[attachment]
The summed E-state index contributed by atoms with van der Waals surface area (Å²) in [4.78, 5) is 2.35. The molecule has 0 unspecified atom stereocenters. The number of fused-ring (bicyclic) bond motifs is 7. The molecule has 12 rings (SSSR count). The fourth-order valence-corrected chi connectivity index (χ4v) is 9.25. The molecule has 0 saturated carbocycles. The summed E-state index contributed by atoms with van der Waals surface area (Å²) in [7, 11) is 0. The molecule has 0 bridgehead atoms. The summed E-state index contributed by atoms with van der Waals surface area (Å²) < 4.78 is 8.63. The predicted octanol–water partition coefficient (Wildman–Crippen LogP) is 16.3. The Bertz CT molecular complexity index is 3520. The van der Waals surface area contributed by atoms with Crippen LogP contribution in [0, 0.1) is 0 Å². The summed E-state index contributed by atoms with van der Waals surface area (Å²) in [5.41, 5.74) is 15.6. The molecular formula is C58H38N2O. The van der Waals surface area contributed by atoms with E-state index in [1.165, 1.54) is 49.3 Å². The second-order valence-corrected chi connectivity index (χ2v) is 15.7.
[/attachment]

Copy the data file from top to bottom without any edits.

The summed E-state index contributed by atoms with van der Waals surface area (Å²) in [4.78, 5) is 2.35. The molecule has 0 unspecified atom stereocenters. The number of fused-ring (bicyclic) bond motifs is 7. The molecule has 12 rings (SSSR count). The fourth-order valence-corrected chi connectivity index (χ4v) is 9.25. The molecule has 0 saturated carbocycles. The summed E-state index contributed by atoms with van der Waals surface area (Å²) in [7, 11) is 0. The molecule has 0 bridgehead atoms. The summed E-state index contributed by atoms with van der Waals surface area (Å²) < 4.78 is 8.63. The predicted octanol–water partition coefficient (Wildman–Crippen LogP) is 16.3. The Bertz CT molecular complexity index is 3520. The van der Waals surface area contributed by atoms with Crippen LogP contribution in [0, 0.1) is 0 Å². The summed E-state index contributed by atoms with van der Waals surface area (Å²) in [5.41, 5.74) is 15.6. The molecular formula is C58H38N2O. The van der Waals surface area contributed by atoms with E-state index in [1.165, 1.54) is 49.3 Å². The second-order valence-corrected chi connectivity index (χ2v) is 15.7.